Ferris laughed, “I was hoping you would ask that.  The original superstructure of the ship was pretty much slag, and there are a lot of disgruntled personnel that have been stuck out there for quite some time.  On the up side, the ship has been retrofitted, and they almost have the jump drive online.  So it’s been converted to an Anshar-class.  The problem is, they don’t have anyone that can pilot one, and they only want someone that they can trust.”  “So we’re basing this on my reputation, and they’re operating on an assumption,” I replied, rapping my knuckles against the side of my desk.  “Exactly,” Ferris replied, “However, most of these guys are rogues, so there’s no telling what the hell they’d do to someone coming to help them.  So I’d recommend taking a small task force out, and then board the ship with an armed boarding party, clear out anyone who plans on putting up resistance, and then taking the ship.”  “You want the ship for yourself,” I inquired, “Don’t you?”  “Absolutely.  However, I’m more interested in the cargo, as there is some pretty decent hardware in there that could fetch a nice price on the market, or increase effectiveness of capsuleer vessels in the right hands,” he replied, “and I’m willing to split the cut with you, just like the old days.”  “You’re going to have to make me a better offer than that, as your idea of splitting the cut cost me repairs on multiple ships, and several good men,” I retorted.  “Fifty percent, equipment provided, crew provided,” Ferris said flatly.

“I’m in,” I replied.


Daily Devotional

Posted in After Action Reports with tags , , on September 11, 2016 by Jack Carrigan

“There will always be the things out there to shake your faith.  Or make you question the existence of a loving god.”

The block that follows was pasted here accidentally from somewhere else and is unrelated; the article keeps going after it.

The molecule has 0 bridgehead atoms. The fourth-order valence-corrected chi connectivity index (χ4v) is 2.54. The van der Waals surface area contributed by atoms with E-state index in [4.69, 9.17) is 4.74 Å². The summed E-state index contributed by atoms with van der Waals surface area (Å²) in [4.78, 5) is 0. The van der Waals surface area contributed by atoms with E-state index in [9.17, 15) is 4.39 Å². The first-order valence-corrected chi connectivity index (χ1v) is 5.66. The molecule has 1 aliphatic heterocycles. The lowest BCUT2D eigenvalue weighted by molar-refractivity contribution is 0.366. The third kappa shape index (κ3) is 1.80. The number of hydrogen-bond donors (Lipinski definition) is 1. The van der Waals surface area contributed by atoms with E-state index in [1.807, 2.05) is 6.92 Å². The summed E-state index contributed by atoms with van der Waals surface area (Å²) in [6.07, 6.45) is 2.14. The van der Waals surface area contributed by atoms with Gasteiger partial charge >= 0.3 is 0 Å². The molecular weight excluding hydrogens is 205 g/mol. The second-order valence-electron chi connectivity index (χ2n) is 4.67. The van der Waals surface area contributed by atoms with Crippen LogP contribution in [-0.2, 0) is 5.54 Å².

I had been hunting in the Dom-Aphis area with Tetsuya, spending the large majority of the time I was there chasing around two pilots who could talk a lot of shit, but couldn’t do anything to back it up other than run away, or call for outside intervention.  There were very few places on the hull of Wotan, my Devoter-class Heavy Interdictor that had any shine that remained due to a combination of corrosion, space debris and actions in combat.  One of my camera drones caught a glare from the sun as I tried to align toward an Orthrus-class cruiser that was running from me.  After a few moments, I grew bored, and went back looking for something that would actually be willing to put up a fight.  I warped to the Assez solar system stargate and sat approximately twenty kilometers off of the gate, hoping that something would be foolish enough to engage, but most of the pilots passing through knew better.  After about an hour, I grew tired of chasing around pilots who had no desire to actually fight something that would stand any risk of killing them, so I warped to the Dom-Aphis stargate.

As I came out of warp and the sublight engines re-engaged, I observed a Stratios-class cruiser on the gate.  I had a gut feeling that he was about to attack me.  I jumped into Dom-Aphis



Wotan decloaked approximately fifteen kilometers from the stargate, and then I noticed the Stratios decloak as I had expected.  He began locking me, and I returned the sentiment.  He then applied a warp disruptor and fired his microwarp drive to burn away from me and the gate.  That mistake would prove to be the one that was fatal.  “Focused script, engage warp disruption field generator now,” I barked to my electronic warfare officer.  The Stratios slowed down noticeably, and began burning closer.  He engaged me with a warp scrambler, neutralizer and stasis webifier.  I smirked, “Well, we’re committed now.  Good.  Tet, go ahead and jump in.”